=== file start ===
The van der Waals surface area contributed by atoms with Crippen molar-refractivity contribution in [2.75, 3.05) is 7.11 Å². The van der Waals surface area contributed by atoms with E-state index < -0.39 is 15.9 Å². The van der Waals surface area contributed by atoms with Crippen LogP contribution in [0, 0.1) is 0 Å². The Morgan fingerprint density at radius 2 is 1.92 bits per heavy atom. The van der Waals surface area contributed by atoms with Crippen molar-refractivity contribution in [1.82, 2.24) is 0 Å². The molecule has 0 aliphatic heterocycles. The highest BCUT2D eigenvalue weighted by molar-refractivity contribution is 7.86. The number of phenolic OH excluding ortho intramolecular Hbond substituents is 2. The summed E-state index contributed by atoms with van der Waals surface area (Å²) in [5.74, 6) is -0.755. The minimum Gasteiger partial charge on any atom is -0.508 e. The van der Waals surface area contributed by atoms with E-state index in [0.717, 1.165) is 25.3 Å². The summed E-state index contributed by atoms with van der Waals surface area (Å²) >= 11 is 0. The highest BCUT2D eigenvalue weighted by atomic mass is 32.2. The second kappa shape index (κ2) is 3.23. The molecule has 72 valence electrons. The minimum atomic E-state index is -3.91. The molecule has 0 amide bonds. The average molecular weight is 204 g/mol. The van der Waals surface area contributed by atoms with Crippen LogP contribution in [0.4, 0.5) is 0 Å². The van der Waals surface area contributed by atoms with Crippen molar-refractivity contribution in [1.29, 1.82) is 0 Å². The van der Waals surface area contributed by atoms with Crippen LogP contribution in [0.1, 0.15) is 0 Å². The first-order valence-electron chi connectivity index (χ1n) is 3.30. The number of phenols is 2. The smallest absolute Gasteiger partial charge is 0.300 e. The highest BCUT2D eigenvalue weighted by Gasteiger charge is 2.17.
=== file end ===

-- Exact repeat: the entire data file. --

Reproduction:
The van der Waals surface area contributed by atoms with Crippen molar-refractivity contribution in [2.75, 3.05) is 7.11 Å². The van der Waals surface area contributed by atoms with E-state index < -0.39 is 15.9 Å². The van der Waals surface area contributed by atoms with Crippen LogP contribution in [0, 0.1) is 0 Å². The Morgan fingerprint density at radius 2 is 1.92 bits per heavy atom. The van der Waals surface area contributed by atoms with Crippen molar-refractivity contribution in [1.82, 2.24) is 0 Å². The molecule has 0 aliphatic heterocycles. The highest BCUT2D eigenvalue weighted by molar-refractivity contribution is 7.86. The number of phenolic OH excluding ortho intramolecular Hbond substituents is 2. The summed E-state index contributed by atoms with van der Waals surface area (Å²) in [5.74, 6) is -0.755. The minimum Gasteiger partial charge on any atom is -0.508 e. The van der Waals surface area contributed by atoms with E-state index in [0.717, 1.165) is 25.3 Å². The summed E-state index contributed by atoms with van der Waals surface area (Å²) >= 11 is 0. The highest BCUT2D eigenvalue weighted by atomic mass is 32.2. The second kappa shape index (κ2) is 3.23. The molecule has 72 valence electrons. The minimum atomic E-state index is -3.91. The molecule has 0 amide bonds. The average molecular weight is 204 g/mol. The van der Waals surface area contributed by atoms with Crippen LogP contribution in [0.4, 0.5) is 0 Å². The van der Waals surface area contributed by atoms with Crippen molar-refractivity contribution in [1.29, 1.82) is 0 Å². The van der Waals surface area contributed by atoms with Crippen LogP contribution in [0.1, 0.15) is 0 Å². The first-order valence-electron chi connectivity index (χ1n) is 3.30. The number of phenols is 2. The smallest absolute Gasteiger partial charge is 0.300 e. The highest BCUT2D eigenvalue weighted by Gasteiger charge is 2.17.